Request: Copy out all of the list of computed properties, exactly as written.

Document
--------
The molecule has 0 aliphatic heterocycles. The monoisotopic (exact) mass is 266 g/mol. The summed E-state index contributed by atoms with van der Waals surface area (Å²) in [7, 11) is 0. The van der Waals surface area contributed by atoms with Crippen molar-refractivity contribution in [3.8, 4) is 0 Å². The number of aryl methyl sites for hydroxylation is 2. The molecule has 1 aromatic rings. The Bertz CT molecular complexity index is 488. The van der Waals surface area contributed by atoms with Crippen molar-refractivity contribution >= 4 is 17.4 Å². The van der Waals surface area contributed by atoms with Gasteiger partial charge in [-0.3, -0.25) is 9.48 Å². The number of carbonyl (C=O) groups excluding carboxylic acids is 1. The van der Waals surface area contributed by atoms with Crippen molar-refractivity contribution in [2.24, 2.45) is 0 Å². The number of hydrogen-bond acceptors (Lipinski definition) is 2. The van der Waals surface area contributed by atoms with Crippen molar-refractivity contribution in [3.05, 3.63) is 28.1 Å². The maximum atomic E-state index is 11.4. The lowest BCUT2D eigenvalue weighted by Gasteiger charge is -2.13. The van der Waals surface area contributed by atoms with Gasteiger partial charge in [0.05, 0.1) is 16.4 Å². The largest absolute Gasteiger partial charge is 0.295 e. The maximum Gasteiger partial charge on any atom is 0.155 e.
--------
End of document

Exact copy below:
The molecule has 0 aliphatic heterocycles. The monoisotopic (exact) mass is 266 g/mol. The summed E-state index contributed by atoms with van der Waals surface area (Å²) in [7, 11) is 0. The van der Waals surface area contributed by atoms with Crippen molar-refractivity contribution in [3.8, 4) is 0 Å². The number of aryl methyl sites for hydroxylation is 2. The molecule has 1 aromatic rings. The Bertz CT molecular complexity index is 488. The van der Waals surface area contributed by atoms with Crippen molar-refractivity contribution >= 4 is 17.4 Å². The van der Waals surface area contributed by atoms with Gasteiger partial charge in [-0.3, -0.25) is 9.48 Å². The number of carbonyl (C=O) groups excluding carboxylic acids is 1. The van der Waals surface area contributed by atoms with Crippen molar-refractivity contribution in [2.24, 2.45) is 0 Å². The number of hydrogen-bond acceptors (Lipinski definition) is 2. The van der Waals surface area contributed by atoms with Crippen molar-refractivity contribution in [3.05, 3.63) is 28.1 Å². The maximum atomic E-state index is 11.4. The lowest BCUT2D eigenvalue weighted by Gasteiger charge is -2.13. The van der Waals surface area contributed by atoms with Gasteiger partial charge in [0.05, 0.1) is 16.4 Å². The largest absolute Gasteiger partial charge is 0.295 e. The maximum Gasteiger partial charge on any atom is 0.155 e.